A 'foolproof' way to query inheritance tree? numbers.Real in 2.6)

Steven D'Aprano steven at REMOVE.THIS.cybersource.com.au
Mon Apr 12 08:57:08 CEST 2010


On Sun, 11 Apr 2010 21:47:59 -0700, Chris Rebert wrote:

> On Sun, Apr 11, 2010 at 10:46 AM,  <pythonlist.calin79 at spamgourmet.com>
> wrote:
>> Generally, if I want to know the inheritance tree of a class, I either
>> use inspect.getmro or __bases__
>>
>> However, after reading about the new numbers module / class tower in
>> Python 2.6/3.0, I realized that both of these will fail to show that
>> the 'float' type actually inherits from numbers.Real:
> 
> Well, as your introspection shows, it doesn't *actually* inherit from
> numbers.Real.
> However, it does "implement" the numbers.Real Abstract Base Class (ABC)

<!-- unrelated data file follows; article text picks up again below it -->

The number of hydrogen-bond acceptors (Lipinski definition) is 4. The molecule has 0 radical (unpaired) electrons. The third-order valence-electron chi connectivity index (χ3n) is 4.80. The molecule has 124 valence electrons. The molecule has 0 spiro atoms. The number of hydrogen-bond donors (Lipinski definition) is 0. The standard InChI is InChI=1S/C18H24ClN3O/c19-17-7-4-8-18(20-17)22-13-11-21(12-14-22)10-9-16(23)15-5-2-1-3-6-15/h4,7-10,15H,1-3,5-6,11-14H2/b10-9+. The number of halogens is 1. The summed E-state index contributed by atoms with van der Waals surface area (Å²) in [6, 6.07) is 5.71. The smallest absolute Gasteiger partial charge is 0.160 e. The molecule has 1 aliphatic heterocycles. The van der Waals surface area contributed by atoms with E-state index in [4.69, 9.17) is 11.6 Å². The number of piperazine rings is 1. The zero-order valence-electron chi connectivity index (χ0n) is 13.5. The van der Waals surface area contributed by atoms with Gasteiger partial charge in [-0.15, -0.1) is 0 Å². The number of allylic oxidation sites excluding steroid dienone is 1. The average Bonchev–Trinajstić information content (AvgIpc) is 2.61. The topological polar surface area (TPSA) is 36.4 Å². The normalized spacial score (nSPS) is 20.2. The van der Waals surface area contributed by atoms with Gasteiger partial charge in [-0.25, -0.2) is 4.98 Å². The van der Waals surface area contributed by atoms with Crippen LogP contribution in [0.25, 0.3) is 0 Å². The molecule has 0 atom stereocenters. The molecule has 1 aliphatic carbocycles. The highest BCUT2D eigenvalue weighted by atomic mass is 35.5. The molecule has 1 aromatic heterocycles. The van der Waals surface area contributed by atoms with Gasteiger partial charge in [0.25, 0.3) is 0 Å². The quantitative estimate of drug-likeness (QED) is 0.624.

> and this is reported via the results of issubclass(). Basically,
> `issubclass(x, y)` is no longer more-or-less just sugar for `y in
> x.__mro__` due to changes that have been made to accommodate ABCs.


So this is a "Consenting Adults" inheritance? If I say that MyNumber 
class inherits from numbers.Real, I'm responsible for making sure that 
MyNumber has all the appropriate methods defined by numbers.Real because 
it won't actually inherit any of them.

Given a class C, is there some way to find out what classes
issubclass(C, X) will return true for? Obviously you can get a partial 
list, by walking the MRO, but is there a list somewhere of which ABCs 
consider C a subclass?

Presumably the general answer is No, because any class X could happen to 
have a __subclasscheck__ method that returns True when called with C.



-- 
Steven



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